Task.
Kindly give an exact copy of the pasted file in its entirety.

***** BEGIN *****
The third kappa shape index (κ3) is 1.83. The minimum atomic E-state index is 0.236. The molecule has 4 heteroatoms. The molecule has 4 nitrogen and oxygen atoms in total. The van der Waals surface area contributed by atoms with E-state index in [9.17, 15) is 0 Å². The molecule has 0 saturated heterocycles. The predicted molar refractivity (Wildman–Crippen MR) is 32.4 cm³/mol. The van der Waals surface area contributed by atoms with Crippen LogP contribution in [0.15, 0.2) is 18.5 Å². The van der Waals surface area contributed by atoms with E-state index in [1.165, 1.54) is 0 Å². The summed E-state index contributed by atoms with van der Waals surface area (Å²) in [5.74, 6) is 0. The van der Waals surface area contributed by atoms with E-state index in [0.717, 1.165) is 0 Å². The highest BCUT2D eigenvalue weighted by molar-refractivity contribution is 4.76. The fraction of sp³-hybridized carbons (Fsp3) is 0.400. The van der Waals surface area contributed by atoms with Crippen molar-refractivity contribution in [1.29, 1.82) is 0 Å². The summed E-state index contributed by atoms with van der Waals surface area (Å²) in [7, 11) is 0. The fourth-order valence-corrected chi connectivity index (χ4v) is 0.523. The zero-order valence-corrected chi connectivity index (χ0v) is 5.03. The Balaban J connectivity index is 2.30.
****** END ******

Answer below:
The third kappa shape index (κ3) is 1.83. The minimum atomic E-state index is 0.236. The molecule has 4 heteroatoms. The molecule has 4 nitrogen and oxygen atoms in total. The van der Waals surface area contributed by atoms with E-state index in [9.17, 15) is 0 Å². The molecule has 0 saturated heterocycles. The predicted molar refractivity (Wildman–Crippen MR) is 32.4 cm³/mol. The van der Waals surface area contributed by atoms with Crippen LogP contribution in [0.15, 0.2) is 18.5 Å². The van der Waals surface area contributed by atoms with E-state index in [1.165, 1.54) is 0 Å². The summed E-state index contributed by atoms with van der Waals surface area (Å²) in [5.74, 6) is 0. The van der Waals surface area contributed by atoms with E-state index in [0.717, 1.165) is 0 Å². The highest BCUT2D eigenvalue weighted by molar-refractivity contribution is 4.76. The fraction of sp³-hybridized carbons (Fsp3) is 0.400. The van der Waals surface area contributed by atoms with Crippen molar-refractivity contribution in [1.29, 1.82) is 0 Å². The summed E-state index contributed by atoms with van der Waals surface area (Å²) in [7, 11) is 0. The fourth-order valence-corrected chi connectivity index (χ4v) is 0.523. The zero-order valence-corrected chi connectivity index (χ0v) is 5.03. The Balaban J connectivity index is 2.30.